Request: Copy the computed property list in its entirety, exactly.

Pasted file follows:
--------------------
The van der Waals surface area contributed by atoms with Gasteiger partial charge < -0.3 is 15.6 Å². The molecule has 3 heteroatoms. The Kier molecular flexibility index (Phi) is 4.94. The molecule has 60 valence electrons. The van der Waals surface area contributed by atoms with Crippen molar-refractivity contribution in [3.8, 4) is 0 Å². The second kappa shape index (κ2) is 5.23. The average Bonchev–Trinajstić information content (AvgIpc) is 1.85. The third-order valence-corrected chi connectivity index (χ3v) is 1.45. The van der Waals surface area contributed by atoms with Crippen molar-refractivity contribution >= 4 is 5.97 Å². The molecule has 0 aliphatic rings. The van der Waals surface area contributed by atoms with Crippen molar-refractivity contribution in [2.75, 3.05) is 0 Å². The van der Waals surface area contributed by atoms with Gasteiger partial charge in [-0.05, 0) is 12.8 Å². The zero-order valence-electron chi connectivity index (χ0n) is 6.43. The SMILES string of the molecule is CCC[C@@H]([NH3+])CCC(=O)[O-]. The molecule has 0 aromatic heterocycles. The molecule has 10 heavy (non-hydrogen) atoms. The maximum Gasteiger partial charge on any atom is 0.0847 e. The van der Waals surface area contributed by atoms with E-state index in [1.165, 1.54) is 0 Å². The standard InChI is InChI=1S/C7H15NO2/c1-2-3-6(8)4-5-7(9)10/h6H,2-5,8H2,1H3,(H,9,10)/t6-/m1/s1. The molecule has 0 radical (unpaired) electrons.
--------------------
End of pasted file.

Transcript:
The van der Waals surface area contributed by atoms with Gasteiger partial charge < -0.3 is 15.6 Å². The molecule has 3 heteroatoms. The Kier molecular flexibility index (Phi) is 4.94. The molecule has 60 valence electrons. The van der Waals surface area contributed by atoms with Crippen molar-refractivity contribution in [3.8, 4) is 0 Å². The second kappa shape index (κ2) is 5.23. The average Bonchev–Trinajstić information content (AvgIpc) is 1.85. The third-order valence-corrected chi connectivity index (χ3v) is 1.45. The van der Waals surface area contributed by atoms with Crippen molar-refractivity contribution >= 4 is 5.97 Å². The molecule has 0 aliphatic rings. The van der Waals surface area contributed by atoms with Crippen molar-refractivity contribution in [2.75, 3.05) is 0 Å². The van der Waals surface area contributed by atoms with Gasteiger partial charge in [-0.05, 0) is 12.8 Å². The zero-order valence-electron chi connectivity index (χ0n) is 6.43. The SMILES string of the molecule is CCC[C@@H]([NH3+])CCC(=O)[O-]. The molecule has 0 aromatic heterocycles. The molecule has 10 heavy (non-hydrogen) atoms. The maximum Gasteiger partial charge on any atom is 0.0847 e. The van der Waals surface area contributed by atoms with E-state index in [1.165, 1.54) is 0 Å². The standard InChI is InChI=1S/C7H15NO2/c1-2-3-6(8)4-5-7(9)10/h6H,2-5,8H2,1H3,(H,9,10)/t6-/m1/s1. The molecule has 0 radical (unpaired) electrons.